Google, the dominant search engine giant, has surprised the world of mobile technology by introducing the very first developer preview after its Nougat, Pie and Oreo versions.
With the grand arrival of Android Q Beta 1, Google seemed to break its archaic tradition and launched its very first preview which is available for Pixels.
Making people anxious and excited, the Beta version for developers gives an early glimpse into novel features and tweaks to be released later this year.
The reason why people are thrilled to try new features of Android Q version is that it contains a slew of unique features, granular changes and improvements.
With newer capabilities and experiences, Google’s new Android Beta Program can add a lot of frisson and joy for users in terms of hardware and software.
Check out these top features about the latest Android Q.
Big Remarkable Features of Android Q
1) Better controls over privacy
With a lot of privacy issues questioning the operational integrity of leading tech giants, it comes as a great relief that Android Q focuses on privacy assurance as a pivotal element.
As Google offers different app permissions, users get better control over what they share with downloaded apps.
With a feature of runtime permissions in place, apps need clear permission from you if they want to track your location in the background.
You can allow location access when an app is running so you can limit the data an app collects.
2) Colors and themes
Even without a dark mode, users will be able to change the accent colors in Android Q by enabling developer settings. It might not appear like a detailed and elaborate theming engine, but it looks decent nonetheless.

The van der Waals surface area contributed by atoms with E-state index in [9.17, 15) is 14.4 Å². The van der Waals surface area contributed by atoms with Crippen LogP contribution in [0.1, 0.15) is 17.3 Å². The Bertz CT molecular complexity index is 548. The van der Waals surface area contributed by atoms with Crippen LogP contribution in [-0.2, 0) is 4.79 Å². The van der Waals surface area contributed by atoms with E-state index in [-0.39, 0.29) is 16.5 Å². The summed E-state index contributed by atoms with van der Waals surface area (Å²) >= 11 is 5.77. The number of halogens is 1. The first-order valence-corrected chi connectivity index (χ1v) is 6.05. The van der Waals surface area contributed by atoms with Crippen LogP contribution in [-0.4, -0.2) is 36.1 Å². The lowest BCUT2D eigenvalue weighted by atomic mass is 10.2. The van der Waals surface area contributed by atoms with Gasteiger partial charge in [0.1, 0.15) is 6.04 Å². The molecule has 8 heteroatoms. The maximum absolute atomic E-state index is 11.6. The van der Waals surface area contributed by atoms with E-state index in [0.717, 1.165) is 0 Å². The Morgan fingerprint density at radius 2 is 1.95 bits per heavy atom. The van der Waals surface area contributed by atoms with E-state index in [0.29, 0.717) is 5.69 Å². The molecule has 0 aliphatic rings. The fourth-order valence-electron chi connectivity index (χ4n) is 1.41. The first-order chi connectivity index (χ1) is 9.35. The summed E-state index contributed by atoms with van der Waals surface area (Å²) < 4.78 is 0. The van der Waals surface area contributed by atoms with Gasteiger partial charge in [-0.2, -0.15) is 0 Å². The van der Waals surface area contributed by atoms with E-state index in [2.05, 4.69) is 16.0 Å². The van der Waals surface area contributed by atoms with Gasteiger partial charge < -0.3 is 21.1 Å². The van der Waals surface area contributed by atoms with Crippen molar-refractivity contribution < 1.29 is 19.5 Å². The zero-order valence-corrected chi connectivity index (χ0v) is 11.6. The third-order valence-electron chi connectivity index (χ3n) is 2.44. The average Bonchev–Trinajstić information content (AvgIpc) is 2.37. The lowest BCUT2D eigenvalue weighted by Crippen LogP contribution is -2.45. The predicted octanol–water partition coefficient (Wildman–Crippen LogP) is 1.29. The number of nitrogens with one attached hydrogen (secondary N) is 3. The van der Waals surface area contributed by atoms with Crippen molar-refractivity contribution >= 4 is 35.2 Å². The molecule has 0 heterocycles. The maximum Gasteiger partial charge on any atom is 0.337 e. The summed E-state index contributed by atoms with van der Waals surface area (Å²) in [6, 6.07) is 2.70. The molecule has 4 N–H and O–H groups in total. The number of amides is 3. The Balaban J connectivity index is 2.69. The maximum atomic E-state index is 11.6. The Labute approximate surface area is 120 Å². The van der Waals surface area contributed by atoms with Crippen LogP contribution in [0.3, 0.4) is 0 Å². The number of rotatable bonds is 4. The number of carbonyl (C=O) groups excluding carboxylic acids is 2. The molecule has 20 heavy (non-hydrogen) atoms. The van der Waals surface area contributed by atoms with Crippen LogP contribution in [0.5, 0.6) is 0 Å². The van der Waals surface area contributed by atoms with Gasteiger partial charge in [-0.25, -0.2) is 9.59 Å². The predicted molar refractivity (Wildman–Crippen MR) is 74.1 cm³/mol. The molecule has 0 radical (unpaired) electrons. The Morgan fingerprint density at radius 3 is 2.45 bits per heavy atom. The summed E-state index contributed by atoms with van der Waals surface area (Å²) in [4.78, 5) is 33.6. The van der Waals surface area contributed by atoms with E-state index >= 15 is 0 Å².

The accent color settings offer three options: black, purple and green with default blue. Users can also change the icons from the system to options like teardrop, squircle or rounded rectangle, or switch the font to Noto Serif.
To enable the option for accent colors, go to Settings -> About phone, and hit the Build number seven times followed by PIN or password.
Then go to Settings -> System -> Developer options and scroll down to see the theming options, where you can change accent colors, body font, and icons.
3) Native Screen recording
This is the feature long awaited by Android users and Android Q finally brought it in. To test the feature, navigate to developer options and it works just as expected. You can easily record the screen with a voiceover.
Go to Settings -> System -> Developer options and scroll down to the Debugging setting to see Feature flags.
Turn on settings_screenrecord_long_press to start recording the screen.
If you need to launch the feature, hold the power button to pull up the menu, and long press the screenshot button. You will see a dialog box with options for recording audio such as a button Start Recording with on-screen taps.
Select it and you are all set. Like other settings, the Google may introduce an easier, faster way to enable the feature in future builds.
4) Native desktop mode
Surprisingly enough, Android Q is able to automatically switch to desktop mode as your phone is connected to an external monitor. You will get to see the interface that mirrors a scaled version of what you experience with Pixel.
Here you are free to explore multi-windows and open or move apps around on the screen. Though, as Android makers would say, desktop mode of Android Q may not be as good as Samsung Dex offerings, as a first Beta version it still looks pleasant. Hopefully, this one will also get better in upcoming versions.
5) Foldable Screen Support
To enable better innovative experience with Android Q, Android app developers could manage the way apps appear on the large foldable screens.
Users can get the best out of available large-screen devices as upgraded Android Q now facilitates improvements like onPlus and onResume for multi-resume support.
Further, to manage the app appearance and display on a large and foldable screen, Android Q has also worked on the way the resizable Activity manifests different attribute works.
For supporting the multiple-display type switching, Android Emulator has also been updated.
Read Also: 24 Best Android Apps 2021